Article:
I'm asking specifically about Continental GP5000 tubeless vs. non-tubeless comparison.

Context: I would like to convert to tubeless on my road bike, and my current clincher GP5000 feel great, but fit my rims just barely (i.e. are pretty hard to fit). I'm reticent to buy 'tubeless' to find out I can't mount them, or with much pain.

I haven't found anything specific to this tire on the web.

Question: is the "tubeless" version of the GP5000 any tighter than the non-tubeless?

  • 4
    I think this very strongly depends on the rim you're mounting the tyre on, as personally I've had no trouble mounting either TL or non-TL GP5000s, and wouldn't say one was more difficult than the other. However I've seen enough horror stories to make me think that I was just fortunate with rim compatibility.
    – Alex
    Commented Jul 8, 2020 at 14:03
  • Thanks for your feedback @alex have mounted both on the same rims? Commented Jul 8, 2020 at 14:08
  • Yes, both on the same rims.
    – Alex
    Commented Jul 8, 2020 at 14:26
  • Slightly relevant bicyclerollingresistance.com/specials/… admittedly its not gp5000 but the variable was the tube/tubeless.
    – Criggie
    Commented Oct 16, 2020 at 20:29

3 Answers 3


They are marginally harder to mount (slightly tighter fit).

If you struggle with the non-TL, you will struggle with the TL more, whether this extra struggle means you won't be able to mount it, depends on you and your rim.

If you get enough practice you will learn little tips and tricks for mounting tubless tyres.

Such as:

  • Make sure it's seating in the rim well
  • Coat with soapy water
  • Use straps to hold seated part of tire onto the rim whilst you manoeuvre the rest
  • Start at the opposite end of the valve and finish at the valve

There are many more, but we can't really comment on whether you would struggle or not as we don't know you experience on this.

  • 1
    I’d like to emphasize the point about making sure the tire bead is seated in the rim well when the OP is mounting the other bead. The rim well is a slight depression in the center of the rim’s inner surface. It’s key to mounting tubeless tires.
    – Weiwen Ng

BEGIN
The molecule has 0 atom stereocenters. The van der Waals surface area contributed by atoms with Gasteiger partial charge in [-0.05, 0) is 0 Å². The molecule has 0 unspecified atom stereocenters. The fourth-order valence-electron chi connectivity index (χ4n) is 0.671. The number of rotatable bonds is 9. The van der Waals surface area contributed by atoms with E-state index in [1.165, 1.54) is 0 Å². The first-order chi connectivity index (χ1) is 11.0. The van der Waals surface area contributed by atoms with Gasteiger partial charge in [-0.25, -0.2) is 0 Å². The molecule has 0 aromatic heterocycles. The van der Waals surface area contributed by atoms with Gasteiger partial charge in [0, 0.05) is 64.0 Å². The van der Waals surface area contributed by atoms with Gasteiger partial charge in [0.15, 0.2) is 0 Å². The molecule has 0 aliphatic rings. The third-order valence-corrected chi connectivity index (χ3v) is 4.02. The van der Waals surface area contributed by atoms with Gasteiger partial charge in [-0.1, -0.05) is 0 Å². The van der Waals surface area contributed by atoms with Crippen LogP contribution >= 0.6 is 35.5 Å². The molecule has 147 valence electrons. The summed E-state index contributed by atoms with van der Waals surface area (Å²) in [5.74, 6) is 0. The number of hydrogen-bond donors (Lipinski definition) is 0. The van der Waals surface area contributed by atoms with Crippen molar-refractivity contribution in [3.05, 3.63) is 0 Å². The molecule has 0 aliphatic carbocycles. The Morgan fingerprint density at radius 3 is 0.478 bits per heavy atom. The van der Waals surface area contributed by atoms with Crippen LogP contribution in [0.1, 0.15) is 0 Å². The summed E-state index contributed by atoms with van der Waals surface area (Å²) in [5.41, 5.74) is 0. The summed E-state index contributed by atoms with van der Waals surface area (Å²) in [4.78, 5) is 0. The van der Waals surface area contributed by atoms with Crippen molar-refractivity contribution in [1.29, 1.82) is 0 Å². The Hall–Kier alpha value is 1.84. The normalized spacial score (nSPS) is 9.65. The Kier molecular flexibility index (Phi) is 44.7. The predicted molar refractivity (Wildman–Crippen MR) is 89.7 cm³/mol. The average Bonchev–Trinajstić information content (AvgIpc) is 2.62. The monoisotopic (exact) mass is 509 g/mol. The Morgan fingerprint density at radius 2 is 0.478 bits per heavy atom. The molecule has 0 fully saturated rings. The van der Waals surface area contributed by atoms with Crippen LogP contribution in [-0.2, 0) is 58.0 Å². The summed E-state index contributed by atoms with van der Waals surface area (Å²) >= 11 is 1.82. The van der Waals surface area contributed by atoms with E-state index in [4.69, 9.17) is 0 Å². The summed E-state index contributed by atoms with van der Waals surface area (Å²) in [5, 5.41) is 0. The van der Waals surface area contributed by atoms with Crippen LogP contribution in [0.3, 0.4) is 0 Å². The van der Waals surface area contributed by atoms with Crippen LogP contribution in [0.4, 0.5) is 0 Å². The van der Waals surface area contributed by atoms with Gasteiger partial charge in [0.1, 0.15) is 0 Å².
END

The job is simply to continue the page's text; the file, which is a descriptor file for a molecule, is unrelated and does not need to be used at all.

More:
Commented Jul 9, 2020 at 14:07
  • I have a Park Tool TL-10 that is really useful on stubborn tires. I'm not sure why Park Tool discontinued it because it does work really well. And the Crank Brothers "Speed Lever" I have in my saddle bag also works well, especially when it's cold and wet as the extra leverage from the axle attachment is really useful. It's also discontinued. :-/ Commented Jul 9, 2020 at 14:30
  • I found the absence of a tube makes mounting somewhat easier. More so when mounting a tyre bead without the valve. The protrusion of the valve in the rim well takes up a lot of available bead circumference. This may or may not set off difficulty due to the tighter fit.
    – gschenk
    Commented Jul 9, 2020 at 15:17

Tech support at HED Wheels told me that the GP5000 TL is difficult to fit across almost all wheel manufacturers. Some such as BOYD Wheels have posted notices that they do not recommend the current GP5000 TL as mounting could cause damage to the rim, etc. It basically is just too small for most wheels.

I have tried for 2 days to mount these tires on my HED Jet Plus 6 wheels. I finally gave up. They just won't fit.

Shwalbe Pro 1 tires were recommended as a great replacement at a slight weight savings also.

  • FYI, Boyd is not in all caps. For interested parties, Boyd's notice about the GP 5000 TL is here. boydcycling.com/blogs/news/…
    – Weiwen Ng
    Commented Oct 16, 2020 at 17:02
  • 1
    The question was if the GP5000 tubeless is tighter than the GP5000 non-tubeless. They may be too tight on others' rims, but okay (based on equivalence with non-tubeless tires) for the OP. Do you have any experience with the non-tubeless GP5000?
    – DavidW
    Commented Oct 16, 2020 at 17:57

Yes, they are very difficult to fit compared to non TL. YOU NEED AT LEAST 3 HANDS. Lost the skin on many fingers, but worth the pain.

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